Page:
Keeping the “community” in Toronto Community Housing
In last Friday’s Globe, Toronto Community Housing’s outgoing Managing Director Case Ootes said,
“Fundamentally, TCHC should be a landlord. That’s it. The social services should be provided by the province . . . In fact, I have a problem with the name Toronto Community Housing Corporation. It should be Toronto Housing. Creating communities is an organic process – it can’t be mandated by government.”
I know what Ootes means. I have seen enough sad-sack Christmas parties in dowdy church basements, and strained to look merry at enough sidewalk barbecues, to know that community can’t be manufactured by so called “community building events.”
Instead, community is the by-product of our daily round. I may go to work to earn money, send my kids to school to get an education, go to church to worship God and join my neighbours every spring to pick up litter. I’m not seeking community. But that is what I receive, in the form of colleagues, friends, and a sense of belonging.
Many people who live in social housing find community the same way I do. They don’t need community developers or health promotion officers.
But what about neighbourhoods where the natural building blocks of community are nowhere to be found: where nobody is hiring local talent; the local school is weak and underfunded; parks are barren; places of worship ingrown; and the only coffee shop is known as the “Sip & Stab?”
What then? It is a bit ingenuous for Mr. Ootes to say, “it’s up to the Province.” He has already said – accurately I believe – that we can’t expect the province to rescue TCHC from its capital backlog. The current Liberal Government has not showered poor neighbourhoods with benefits; a Conservative government is even less likely to do so. And, if City Council’s service review is any sign, we can expect city-funded institutions to shrink rather than grow.
This is where social housing can step forward – not as social services, but as tenant champions.
I’m not suggesting social housing should provide one-on-one services to tenants. Ootes is right to suggest that home care and case management should be funded through our health system – not our housing system.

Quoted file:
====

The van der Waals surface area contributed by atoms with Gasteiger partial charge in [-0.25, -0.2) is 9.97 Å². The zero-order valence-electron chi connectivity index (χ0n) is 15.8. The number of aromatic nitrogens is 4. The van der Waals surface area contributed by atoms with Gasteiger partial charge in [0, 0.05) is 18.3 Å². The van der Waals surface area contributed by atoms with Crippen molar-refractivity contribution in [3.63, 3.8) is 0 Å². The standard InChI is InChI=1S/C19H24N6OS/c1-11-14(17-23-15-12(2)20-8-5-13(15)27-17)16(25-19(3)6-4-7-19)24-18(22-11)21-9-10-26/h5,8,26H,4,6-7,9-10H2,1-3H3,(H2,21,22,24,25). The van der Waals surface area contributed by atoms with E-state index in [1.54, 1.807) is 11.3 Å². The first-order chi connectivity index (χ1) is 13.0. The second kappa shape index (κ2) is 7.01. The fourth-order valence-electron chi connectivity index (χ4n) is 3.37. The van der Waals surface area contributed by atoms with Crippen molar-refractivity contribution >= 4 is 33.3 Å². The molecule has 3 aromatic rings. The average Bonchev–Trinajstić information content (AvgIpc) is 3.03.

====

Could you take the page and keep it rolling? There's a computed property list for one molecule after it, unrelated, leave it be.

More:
Being a tenant champion is quite different.
It means sounding the alarm when tenants’ needs go unmet. I myself was involved in such an exercise, demonstrating that TCHC housed twice as many tenants with a mental illness as all Toronto’s supportive housing providers combined – but with none of the supports.
It means connecting the dots, recognizing that the 17 different home care workers running in and out of the building could be better deployed as a single, 24/7 service.
It means opening up common rooms to foot clinics, exercise classes and youth programs. It means offering up your grounds for markets and community gardens. It means ensuring your building gets a polling station for every election.
It means making your budget do double-duty – hiring tenants to do renovations and making sure major contractors do the same.
It means using your muscle to attract business investment, as TCHC did when it brought RBC, Sobeys and Tim Horton’s to Regent Park and made sure they hired locally.
TCHC has been doing this work for years. So have other social housing providers. In Toronto’s east end where I live, the common rooms in Vincent Paul’s Gower Park Place are programmed by Toronto’s Parks and Rec Department. The Sisters of St. Joseph’s Fontbonne Place is the home of the Mustard Seed. Innstead Co-op painted a mural on one of its houses facing a rail line, and took over the scrap of land next door for a wildflower garden.
Making the most of social housing’s assets
These activities don’t undermine social housing’s role as a landlord and property manager. They enhance it.
When TCHC started hiring tenant animators in 2005 to educate tenants to conserve energy, it saw utility bills drop by 17 per cent. By 2010, tenant-to-tenant education efforts were helping to cut water bills by $2.25 million a year.
In fact, it would be hard to imagine a community development initiative that did not bring property management benefits. Employed tenants pay higher rents; engaged communities keep security costs down.
These initiatives also build on the assets already embedded in housing: common rooms, vacant units, grounds, on-site staff, and an operating budget that is both larger and more stable than most agencies.
That doesn’t mean this work comes free. It requires staff who can step back from the day-to-day to look for trends and patterns. It takes time to seek out and nurture partnerships, to consult tenants, to co-ordinate services or to re-think practices.
But at a time when every level of government is taking money out of the public realm – and the natural building blocks of community are shrinking, not growing — it’s work we can’t afford to do without.